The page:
Friday, February 20, 2015

2015 Biking Venice: Art, History & Culture with Road Scholar

This Road Scholar biking program, officially titled "Adventure on Two Wheels: History, Art, and Culture in Venice, Florida," was based in Venice at the Hampton Inn. Though Florida was experiencing an uncharacteristic cold snap this week, we dressed in layers and hit the roads and trails, and with a few optional rides, I managed 87 miles for the four days of biking.

Monday began with Sue Chapman of the Venice Area Historical Society portraying Bertha Palmer Potter, a wealthy Chicago businesswoman and socialite who first visited the Sarasota area in 1910 and was so enamored that she purchased 80,000 acres, and four years later added another 19,000 acres to her land holdings. The performance revealed the lifestyle, grandiosity, intelligence, business acumen, civic-mindedness, women's rights activism, and idiosyncrasies of Bertha as she took her inheritance of eight million dollars and more than doubled it.

Then we biked through the Venice historic district, stopping at Centennial Park, the old San Marco Hotel and Kentucky Military Institute building, and over to the arboretum/park.  After some free time, we re-grouped for a ride to the Venice Pier, and then back to the hotel.

On Tuesday, we biked to Clyde Butcher's Venice Gallery and Studio.  Clyde is called the "Ansel Adams of the Everglades" and we admired his black and white masterpiece photos.  Then his protege, Paul Tilton, gave us a tour of the studio and explained the extraordinarily technical and laborious process by which Clyde creates his photographs using large format film cameras, and then enlarges, masterfully improves every section of a photo by burning and dodging, and finally prints and mounts his photos. Here's a picture of part of his studio and some of his dozen-plus enlargers...

Next we biked to the Venice Train Depot where George Miller from the Venice Area Historical Society spoke to us about the history of Venice as well as the history of the refurbished depot...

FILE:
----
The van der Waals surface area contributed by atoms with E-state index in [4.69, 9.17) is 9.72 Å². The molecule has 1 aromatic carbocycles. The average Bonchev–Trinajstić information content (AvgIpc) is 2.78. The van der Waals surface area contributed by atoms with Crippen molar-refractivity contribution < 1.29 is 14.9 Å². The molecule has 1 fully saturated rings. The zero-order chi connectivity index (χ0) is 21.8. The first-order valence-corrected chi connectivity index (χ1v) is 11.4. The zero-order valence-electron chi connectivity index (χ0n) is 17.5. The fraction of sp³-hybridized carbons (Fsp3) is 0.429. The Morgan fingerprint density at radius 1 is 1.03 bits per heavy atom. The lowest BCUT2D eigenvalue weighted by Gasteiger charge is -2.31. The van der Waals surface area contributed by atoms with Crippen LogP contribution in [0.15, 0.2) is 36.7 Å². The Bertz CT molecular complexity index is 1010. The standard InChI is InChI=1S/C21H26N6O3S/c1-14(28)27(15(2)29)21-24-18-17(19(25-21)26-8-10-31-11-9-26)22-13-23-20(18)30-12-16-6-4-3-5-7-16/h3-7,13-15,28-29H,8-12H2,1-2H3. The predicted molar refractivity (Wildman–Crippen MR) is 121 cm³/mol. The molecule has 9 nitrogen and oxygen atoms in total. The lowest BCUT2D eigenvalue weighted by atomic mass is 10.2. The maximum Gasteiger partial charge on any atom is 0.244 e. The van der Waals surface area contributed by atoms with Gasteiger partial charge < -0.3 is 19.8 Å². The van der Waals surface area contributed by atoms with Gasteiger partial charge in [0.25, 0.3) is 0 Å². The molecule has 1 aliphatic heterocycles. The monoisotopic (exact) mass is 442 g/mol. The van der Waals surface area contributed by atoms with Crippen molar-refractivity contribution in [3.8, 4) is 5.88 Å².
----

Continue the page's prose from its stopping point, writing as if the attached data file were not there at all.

Then it was on to Caspersen Beach pavilion for a picnic lunch after which we walked the beach looking for shark's teeth and watching the endangered gopher tortoises...

...after which we biked back to the hotel via the Venetian Waterway Trail alongside the Intracoastal Waterway...

...and enjoyed the murals depicting the history of Venice on the back wall of Venice Gondolier's print shop along the trail, just north of the school complex. Here's the first mural featuring early influential citizens (including Bertha), the turpentine industry, the railroad's arrival, and the Kentucky Military Institute's winter home. The second mural commemorated the airfield, circus, and train depot.

On Wednesday, we biked the Legacy Trail north and then turned west to visit Historic Spanish Point, and after watching the visitor center video, we explored the 30 acres of lovely gardens and historic structures located alongside Little Sarasota Bay. Then after biking to Casey Key for lunch, we biked back to the hotel. Here's a photo of the sunken garden at Spanish Point...

Thursday we boarded a motor coach for Myakka River State Park, part of the original land purchase of Bertha Palmer Potter. She passed away in 1918, and during the 1930's, the government purchased 17,000 acres for the state park as part of President Roosevelt's New Deal. It is one of eight Florida state parks developed by the Civilian Conservation Corps during the 1930's, and it has been expanded to 37,000 acres.

At the state park, we boarded one of the two large airboats for an hour boat ride on the Upper Myakka River where we saw a number of alligators and wading birds...

After a picnic lunch at the pavilion, we biked back to the motor coach for the short ride to the Spanish American Riding School, home of the "Original Herrmann's Lipizzaner Stallions of Austria." Founded in the 16th century by the Hapsburg Royal family of Austria, the Lipizzan breed was first established by Archduke Charles at Lipizza.  The breed was saved from extinction and given protected status by General George Patton as World War II was nearing its end, when riding at night and hiding by day in a clandestine mission, Colonel Herrmann and his father (also named Colonel Herrmann) smuggled the horses from behind enemy lines. The story was dramatized by Walt Disney in the 1963 film "Miracle of the White Stallions" which we viewed before visiting the 200 acre ranch. Below is Herrmann's daughter who runs the business now.

Austria's original Spanish Riding School website (which celebrates its 450th anniversary in 2015)


Here's a photo of our intrepid bikers who prevailed over cold and windy weather  in usually warm Florida:

Front row (l to r):  Larry D., Kay C., Larry C., and Beth
Middle row: Julia, Carol, Kathy, Margaret, Nancy, and Marion
Back row: Richard, Chuck, Dick, Bob W., Marty, Bob T., Kay W., Grant, Allan, Trudi, Susan, and Gary
Not in photo: David and Louise

And our leaders, Mary and Larry...


Additional photos (which can be downloaded)

Here's a video of our week's activities:

No comments: